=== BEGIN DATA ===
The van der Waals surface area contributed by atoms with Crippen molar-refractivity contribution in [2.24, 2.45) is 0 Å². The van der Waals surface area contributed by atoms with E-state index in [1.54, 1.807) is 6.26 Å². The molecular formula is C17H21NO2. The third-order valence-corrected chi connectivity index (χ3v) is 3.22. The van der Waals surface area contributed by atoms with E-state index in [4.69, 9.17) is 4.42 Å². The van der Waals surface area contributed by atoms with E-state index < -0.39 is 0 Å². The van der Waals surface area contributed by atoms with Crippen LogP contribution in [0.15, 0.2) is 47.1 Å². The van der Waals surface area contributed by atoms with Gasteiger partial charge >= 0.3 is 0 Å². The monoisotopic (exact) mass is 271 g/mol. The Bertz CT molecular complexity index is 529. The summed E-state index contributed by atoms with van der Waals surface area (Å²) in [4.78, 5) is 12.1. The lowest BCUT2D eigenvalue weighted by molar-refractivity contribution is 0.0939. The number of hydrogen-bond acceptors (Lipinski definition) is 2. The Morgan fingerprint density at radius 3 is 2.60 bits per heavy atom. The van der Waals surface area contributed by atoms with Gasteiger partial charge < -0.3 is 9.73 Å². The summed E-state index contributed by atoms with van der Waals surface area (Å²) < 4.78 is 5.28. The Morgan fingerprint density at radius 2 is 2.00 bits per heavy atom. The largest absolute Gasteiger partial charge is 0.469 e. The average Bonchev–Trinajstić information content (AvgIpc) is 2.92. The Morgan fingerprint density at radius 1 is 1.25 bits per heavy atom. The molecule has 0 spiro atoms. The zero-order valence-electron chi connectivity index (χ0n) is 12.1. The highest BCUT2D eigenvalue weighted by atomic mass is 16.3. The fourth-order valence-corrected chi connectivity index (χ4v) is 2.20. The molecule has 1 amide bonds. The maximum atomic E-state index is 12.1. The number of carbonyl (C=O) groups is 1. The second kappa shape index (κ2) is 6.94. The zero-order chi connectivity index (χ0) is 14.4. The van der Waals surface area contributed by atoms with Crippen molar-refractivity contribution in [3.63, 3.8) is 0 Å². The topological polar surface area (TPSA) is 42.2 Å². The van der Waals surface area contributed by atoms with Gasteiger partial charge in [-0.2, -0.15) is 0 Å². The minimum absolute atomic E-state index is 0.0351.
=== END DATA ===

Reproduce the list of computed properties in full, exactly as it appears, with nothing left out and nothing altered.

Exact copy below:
The van der Waals surface area contributed by atoms with Crippen molar-refractivity contribution in [2.24, 2.45) is 0 Å². The van der Waals surface area contributed by atoms with E-state index in [1.54, 1.807) is 6.26 Å². The molecular formula is C17H21NO2. The third-order valence-corrected chi connectivity index (χ3v) is 3.22. The van der Waals surface area contributed by atoms with E-state index in [4.69, 9.17) is 4.42 Å². The van der Waals surface area contributed by atoms with E-state index < -0.39 is 0 Å². The van der Waals surface area contributed by atoms with Crippen LogP contribution in [0.15, 0.2) is 47.1 Å². The van der Waals surface area contributed by atoms with Gasteiger partial charge >= 0.3 is 0 Å². The monoisotopic (exact) mass is 271 g/mol. The Bertz CT molecular complexity index is 529. The summed E-state index contributed by atoms with van der Waals surface area (Å²) in [4.78, 5) is 12.1. The lowest BCUT2D eigenvalue weighted by molar-refractivity contribution is 0.0939. The number of hydrogen-bond acceptors (Lipinski definition) is 2. The Morgan fingerprint density at radius 3 is 2.60 bits per heavy atom. The van der Waals surface area contributed by atoms with Gasteiger partial charge < -0.3 is 9.73 Å². The summed E-state index contributed by atoms with van der Waals surface area (Å²) < 4.78 is 5.28. The Morgan fingerprint density at radius 2 is 2.00 bits per heavy atom. The largest absolute Gasteiger partial charge is 0.469 e. The average Bonchev–Trinajstić information content (AvgIpc) is 2.92. The Morgan fingerprint density at radius 1 is 1.25 bits per heavy atom. The molecule has 0 spiro atoms. The zero-order valence-electron chi connectivity index (χ0n) is 12.1. The highest BCUT2D eigenvalue weighted by atomic mass is 16.3. The fourth-order valence-corrected chi connectivity index (χ4v) is 2.20. The molecule has 1 amide bonds. The maximum atomic E-state index is 12.1. The number of carbonyl (C=O) groups is 1. The second kappa shape index (κ2) is 6.94. The zero-order chi connectivity index (χ0) is 14.4. The van der Waals surface area contributed by atoms with Crippen molar-refractivity contribution in [3.63, 3.8) is 0 Å². The topological polar surface area (TPSA) is 42.2 Å². The van der Waals surface area contributed by atoms with Gasteiger partial charge in [-0.2, -0.15) is 0 Å². The minimum absolute atomic E-state index is 0.0351.